2013 Nelson APDP Educational leadership Network

1,232 views

Published on

Published in: Business, Education
0 Comments
0 Likes
Statistics
Notes
  • Be the first to comment

  • Be the first to like this

No Downloads
Views
Total views
1,232
On SlideShare
0
From Embeds
0
Number of Embeds
462
Actions
Shares
0
Downloads
9
Comments
0
Likes
0
Embeds 0
No embeds

No notes for slide

2013 Nelson APDP Educational leadership Network

  1. 1. Seeding educational innovation: emergence through adaptive leadership Chris Jansen – University of Canterbury, Idea Creation
  2. 2. 3 Chris Jansen
  3. 3. Communities Schools Classrooms Departments Growing leadership influence Individuals
  4. 4. Change 7
  5. 5. 8 Speed Complexity Uncertainty Ambiguity Opportunities Paradox Unintended consequences Lack of Control change is changing….. Information overload Interconnectedness of systems Dissolving of traditional organisational boundaries Disruptive technologies Generational values and expectations Increased globalization
  6. 6. 9
  7. 7. Apps MOOCs 3d printing Haptics Nanotechnology Arab spring BYOD Neuroleadership Virtual pop stars Crowdsourcing Hacking your education Flipped classrooms Online worlds Augmented reality www.thinkbeyond.co.nz
  8. 8. Technical challenges ―can be solved with knowledge and procedures already at hand‖ Adaptive challenges ―embedded in social complexity, require behaviour change and are rife with unintended consequences‟ 11
  9. 9. ―The greatest challenge for future leaders is the pace of change and the complexity of the challenges faced….‖ 12 ―Our organisations are not equipped to cope with this complexity…‖ (IBM study – 1500 CEO‘s) ….‖perpetual white-water‖…
  10. 10. Change Processes Change manager Driving change Alignment Change proposals ‗Consultation‘ Cynicism Social engineering Assumptions that get in the way… • ―People don‘t want to change….so it needs to be driven….‖ • ―If you allow people freedom to innovate – discipline will disappear!?‖ • ―The management don‘t trust us…..‖ 13
  11. 11. ―Are we in a catch-22: stuck between failing to change and changes that fail?‖ 14
  12. 12. Can I lead positive and sustainable change…? 16
  13. 13. 17www.ideacreation.org
  14. 14. Complexity / Change / Uncertainty / Ambiguity Paradox / Lack of Control / Unintended consequences Adaptive challenges Leadership capacity Organisational capacity Self organising, adaptive, innovative, flexible, nimble, responsive, creative and resilient 18www.ideacreation.org
  15. 15. 19www.ideacreation.org
  16. 16. 34www.ideacreation.org
  17. 17. 35www.ideacreation.org
  18. 18. …a dynamic of experimentation and innovation…
  19. 19. …self organising… 37 Self organisation… …emergence a collective of independent agents that self-organise in a dynamic manner in order to create emergence—a patterned higher-order response to a threat or opportunity…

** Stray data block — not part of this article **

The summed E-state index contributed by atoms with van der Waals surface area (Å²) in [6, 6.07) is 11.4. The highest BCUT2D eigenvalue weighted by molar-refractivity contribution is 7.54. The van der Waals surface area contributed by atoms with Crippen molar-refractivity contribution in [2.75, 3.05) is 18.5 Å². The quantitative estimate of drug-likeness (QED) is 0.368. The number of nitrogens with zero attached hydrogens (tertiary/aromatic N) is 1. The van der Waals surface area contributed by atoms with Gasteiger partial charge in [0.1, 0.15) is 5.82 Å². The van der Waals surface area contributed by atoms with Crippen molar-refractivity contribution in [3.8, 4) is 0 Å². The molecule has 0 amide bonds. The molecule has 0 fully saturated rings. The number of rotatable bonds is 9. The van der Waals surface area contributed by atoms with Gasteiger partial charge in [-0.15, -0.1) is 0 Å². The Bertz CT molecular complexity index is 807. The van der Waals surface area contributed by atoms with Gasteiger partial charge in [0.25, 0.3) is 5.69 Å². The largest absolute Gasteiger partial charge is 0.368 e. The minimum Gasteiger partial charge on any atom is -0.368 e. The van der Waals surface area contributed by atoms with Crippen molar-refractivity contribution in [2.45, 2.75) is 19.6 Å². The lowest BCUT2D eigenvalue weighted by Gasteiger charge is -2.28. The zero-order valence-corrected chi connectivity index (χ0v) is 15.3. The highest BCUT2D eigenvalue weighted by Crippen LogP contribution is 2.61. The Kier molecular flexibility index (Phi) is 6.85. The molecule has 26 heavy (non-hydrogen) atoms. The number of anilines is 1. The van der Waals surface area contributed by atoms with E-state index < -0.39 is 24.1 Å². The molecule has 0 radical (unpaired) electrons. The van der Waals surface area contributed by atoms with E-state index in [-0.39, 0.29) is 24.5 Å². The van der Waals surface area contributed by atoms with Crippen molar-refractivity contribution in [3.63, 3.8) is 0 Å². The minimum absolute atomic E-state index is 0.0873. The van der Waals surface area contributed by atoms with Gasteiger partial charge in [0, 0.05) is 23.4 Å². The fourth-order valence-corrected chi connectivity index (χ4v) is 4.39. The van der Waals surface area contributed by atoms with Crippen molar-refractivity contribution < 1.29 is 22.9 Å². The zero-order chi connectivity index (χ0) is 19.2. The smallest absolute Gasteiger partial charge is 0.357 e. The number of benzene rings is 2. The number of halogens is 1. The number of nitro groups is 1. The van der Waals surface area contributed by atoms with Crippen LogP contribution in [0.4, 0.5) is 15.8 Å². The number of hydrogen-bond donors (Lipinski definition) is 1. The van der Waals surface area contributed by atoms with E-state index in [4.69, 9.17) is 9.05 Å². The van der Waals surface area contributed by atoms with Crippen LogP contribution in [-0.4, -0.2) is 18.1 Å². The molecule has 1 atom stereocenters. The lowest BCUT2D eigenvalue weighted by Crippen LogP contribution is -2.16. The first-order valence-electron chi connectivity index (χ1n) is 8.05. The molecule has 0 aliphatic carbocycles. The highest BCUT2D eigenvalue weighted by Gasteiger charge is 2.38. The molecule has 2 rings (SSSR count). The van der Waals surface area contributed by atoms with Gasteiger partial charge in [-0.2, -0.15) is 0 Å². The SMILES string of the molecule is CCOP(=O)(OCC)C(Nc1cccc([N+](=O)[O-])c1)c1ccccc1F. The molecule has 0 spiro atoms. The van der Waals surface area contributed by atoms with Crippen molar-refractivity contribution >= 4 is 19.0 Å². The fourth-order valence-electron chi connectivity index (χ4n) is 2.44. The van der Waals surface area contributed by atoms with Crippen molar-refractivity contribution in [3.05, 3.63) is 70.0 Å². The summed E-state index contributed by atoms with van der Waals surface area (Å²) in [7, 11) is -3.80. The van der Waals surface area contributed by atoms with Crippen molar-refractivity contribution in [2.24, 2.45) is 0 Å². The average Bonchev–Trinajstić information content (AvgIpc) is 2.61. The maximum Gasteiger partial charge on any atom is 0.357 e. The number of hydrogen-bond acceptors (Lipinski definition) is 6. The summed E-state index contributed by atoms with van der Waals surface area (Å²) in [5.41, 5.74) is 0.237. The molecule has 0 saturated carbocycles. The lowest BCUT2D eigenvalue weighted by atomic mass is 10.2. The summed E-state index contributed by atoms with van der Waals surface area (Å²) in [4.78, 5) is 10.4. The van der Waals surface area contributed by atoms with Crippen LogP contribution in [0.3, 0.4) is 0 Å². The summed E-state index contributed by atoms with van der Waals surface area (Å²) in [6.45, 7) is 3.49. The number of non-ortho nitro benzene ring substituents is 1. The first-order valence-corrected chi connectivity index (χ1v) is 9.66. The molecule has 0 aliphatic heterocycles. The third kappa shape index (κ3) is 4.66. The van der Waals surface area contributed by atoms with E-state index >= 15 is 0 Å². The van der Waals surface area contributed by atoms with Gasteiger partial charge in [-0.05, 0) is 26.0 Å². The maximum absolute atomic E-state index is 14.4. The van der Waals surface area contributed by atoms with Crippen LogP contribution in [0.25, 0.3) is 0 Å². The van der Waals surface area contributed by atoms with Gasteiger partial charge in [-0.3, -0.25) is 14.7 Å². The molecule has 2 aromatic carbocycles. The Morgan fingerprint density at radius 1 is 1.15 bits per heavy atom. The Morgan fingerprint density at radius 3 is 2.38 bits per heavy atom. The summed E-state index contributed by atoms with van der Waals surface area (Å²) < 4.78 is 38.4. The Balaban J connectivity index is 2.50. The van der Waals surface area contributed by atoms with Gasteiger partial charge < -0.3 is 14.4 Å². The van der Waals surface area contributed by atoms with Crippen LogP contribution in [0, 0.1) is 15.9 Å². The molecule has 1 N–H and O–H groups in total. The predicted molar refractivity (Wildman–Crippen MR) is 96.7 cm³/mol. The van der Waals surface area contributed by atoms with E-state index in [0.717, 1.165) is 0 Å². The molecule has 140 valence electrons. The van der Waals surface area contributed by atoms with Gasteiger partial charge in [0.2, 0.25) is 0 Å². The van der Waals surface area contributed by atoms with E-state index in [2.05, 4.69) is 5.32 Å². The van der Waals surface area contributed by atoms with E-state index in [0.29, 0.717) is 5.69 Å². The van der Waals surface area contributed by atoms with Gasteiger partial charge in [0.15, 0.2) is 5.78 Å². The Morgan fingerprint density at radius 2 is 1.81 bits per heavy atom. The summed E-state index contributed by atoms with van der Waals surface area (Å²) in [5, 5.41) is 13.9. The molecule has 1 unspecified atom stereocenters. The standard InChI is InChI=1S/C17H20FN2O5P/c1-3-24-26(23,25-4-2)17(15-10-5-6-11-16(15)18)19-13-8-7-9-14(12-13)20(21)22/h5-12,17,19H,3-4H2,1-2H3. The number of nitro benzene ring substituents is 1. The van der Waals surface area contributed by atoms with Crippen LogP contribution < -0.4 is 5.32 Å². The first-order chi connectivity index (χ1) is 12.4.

20. 20. 38www.ideacreation.org
  21. 21. 39www.ideacreation.org
  22. 22. …self organising… 40www.ideacreation.org
  23. 23. 41 How does self organisation work? • independent agents • interactions with neighbours • decentralised control • an attractor - motivated by threat or opportunity Self organisation leading to emergence Complexity thinking, complex adaptive systems, adaptive leadership www.ideacreation.org
  24. 24. 42www.ideacreation.org
  25. 25. 43www.ideacreation.org
  26. 26. The Starfish and the Spider… The unstoppable power of leaderless organisations Ori Brafman and Rod Beckstrom 44www.ideacreation.org
  27. 27. . . . Leaders vs leadership? Position of a leader vs action of leadership Hierarchies and Networks
  28. 28. The Innovation Stack Management innovation Strategic innovation Product/service innovation Operational innovation Gary Hamel – The Future of Management 46 organisational processes/leadership roles communication and decision making initiatives, programmes etc pedagogy, technology etc timetable, processes etc www.ideacreation.org
  29. 29. Machine Living organism Hybrid? +Efficient, reliable, +innovative, responsive, nimble -Inflexible, slow to respond -messy and spontaneous 47www.ideacreation.org
  30. 30. Can leaders foster self organisation? 48www.ideacreation.org
  31. 31. ……..get your goo glasses on – when you walk into a room put aside the programme, cut out the strategy – see the history, interactions, how wired they are, the group dynamics - look for the living breathing thing and then that‘s the stuff that grows….‖ Duane Major 49 ―A key concept is Goo – like primordial soup, you can see it moving and growing – it involves people, relationships, you can‘t control it but you can notice it and foster it…it changes and evolves – its living and breathing….
  32. 32. Adaptive leadership: fostering self organisation Conditions for self organisation Leadership role 1. independent agents 1. Proactive mentoring of individuals 2. interactions with neighbours 2. Foster interaction and shared learning 3. decentralised control 3. Distribute power + decentralise control 4. an attractor - motivated by 4. Explore and articulate shared values threat or opportunity 50www.ideacreation.org